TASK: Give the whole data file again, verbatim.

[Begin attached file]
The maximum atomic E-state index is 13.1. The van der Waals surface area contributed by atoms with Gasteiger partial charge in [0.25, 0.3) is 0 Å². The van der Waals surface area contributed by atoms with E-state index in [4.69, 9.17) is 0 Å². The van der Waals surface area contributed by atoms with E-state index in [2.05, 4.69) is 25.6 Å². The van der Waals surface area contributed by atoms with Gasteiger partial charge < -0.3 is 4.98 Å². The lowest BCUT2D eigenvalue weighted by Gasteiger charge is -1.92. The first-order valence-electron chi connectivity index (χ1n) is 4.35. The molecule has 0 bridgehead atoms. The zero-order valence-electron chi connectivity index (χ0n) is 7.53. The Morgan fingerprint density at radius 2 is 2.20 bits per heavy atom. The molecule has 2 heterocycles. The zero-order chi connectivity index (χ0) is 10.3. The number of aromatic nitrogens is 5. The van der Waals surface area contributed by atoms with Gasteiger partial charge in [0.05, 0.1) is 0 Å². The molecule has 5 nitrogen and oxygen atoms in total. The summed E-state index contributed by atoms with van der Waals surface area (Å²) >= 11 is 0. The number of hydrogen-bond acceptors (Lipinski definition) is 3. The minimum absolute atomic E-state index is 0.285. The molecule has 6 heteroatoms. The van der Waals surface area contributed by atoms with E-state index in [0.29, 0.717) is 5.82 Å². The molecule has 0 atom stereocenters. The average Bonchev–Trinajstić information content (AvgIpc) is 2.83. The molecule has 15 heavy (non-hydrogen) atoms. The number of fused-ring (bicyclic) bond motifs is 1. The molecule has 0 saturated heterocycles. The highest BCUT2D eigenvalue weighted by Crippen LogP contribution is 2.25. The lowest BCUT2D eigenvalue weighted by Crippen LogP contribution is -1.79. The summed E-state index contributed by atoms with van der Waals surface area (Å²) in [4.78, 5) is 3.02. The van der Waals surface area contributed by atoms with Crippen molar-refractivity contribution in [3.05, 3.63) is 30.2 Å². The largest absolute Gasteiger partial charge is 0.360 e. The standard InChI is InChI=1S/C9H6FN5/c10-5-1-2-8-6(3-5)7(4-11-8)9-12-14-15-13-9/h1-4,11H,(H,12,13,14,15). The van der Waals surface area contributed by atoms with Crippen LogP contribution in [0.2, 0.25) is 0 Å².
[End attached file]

The maximum atomic E-state index is 13.1. The van der Waals surface area contributed by atoms with Gasteiger partial charge in [0.25, 0.3) is 0 Å². The van der Waals surface area contributed by atoms with E-state index in [4.69, 9.17) is 0 Å². The van der Waals surface area contributed by atoms with E-state index in [2.05, 4.69) is 25.6 Å². The van der Waals surface area contributed by atoms with Gasteiger partial charge < -0.3 is 4.98 Å². The lowest BCUT2D eigenvalue weighted by Gasteiger charge is -1.92. The first-order valence-electron chi connectivity index (χ1n) is 4.35. The molecule has 0 bridgehead atoms. The zero-order valence-electron chi connectivity index (χ0n) is 7.53. The Morgan fingerprint density at radius 2 is 2.20 bits per heavy atom. The molecule has 2 heterocycles. The zero-order chi connectivity index (χ0) is 10.3. The number of aromatic nitrogens is 5. The van der Waals surface area contributed by atoms with Gasteiger partial charge in [0.05, 0.1) is 0 Å². The molecule has 5 nitrogen and oxygen atoms in total. The summed E-state index contributed by atoms with van der Waals surface area (Å²) >= 11 is 0. The number of hydrogen-bond acceptors (Lipinski definition) is 3. The minimum absolute atomic E-state index is 0.285. The molecule has 6 heteroatoms. The van der Waals surface area contributed by atoms with E-state index in [0.29, 0.717) is 5.82 Å². The molecule has 0 atom stereocenters. The average Bonchev–Trinajstić information content (AvgIpc) is 2.83. The molecule has 15 heavy (non-hydrogen) atoms. The number of fused-ring (bicyclic) bond motifs is 1. The molecule has 0 saturated heterocycles. The highest BCUT2D eigenvalue weighted by Crippen LogP contribution is 2.25. The lowest BCUT2D eigenvalue weighted by Crippen LogP contribution is -1.79. The summed E-state index contributed by atoms with van der Waals surface area (Å²) in [4.78, 5) is 3.02. The van der Waals surface area contributed by atoms with Crippen molar-refractivity contribution in [3.05, 3.63) is 30.2 Å². The largest absolute Gasteiger partial charge is 0.360 e. The standard InChI is InChI=1S/C9H6FN5/c10-5-1-2-8-6(3-5)7(4-11-8)9-12-14-15-13-9/h1-4,11H,(H,12,13,14,15). The van der Waals surface area contributed by atoms with Crippen LogP contribution in [0.2, 0.25) is 0 Å².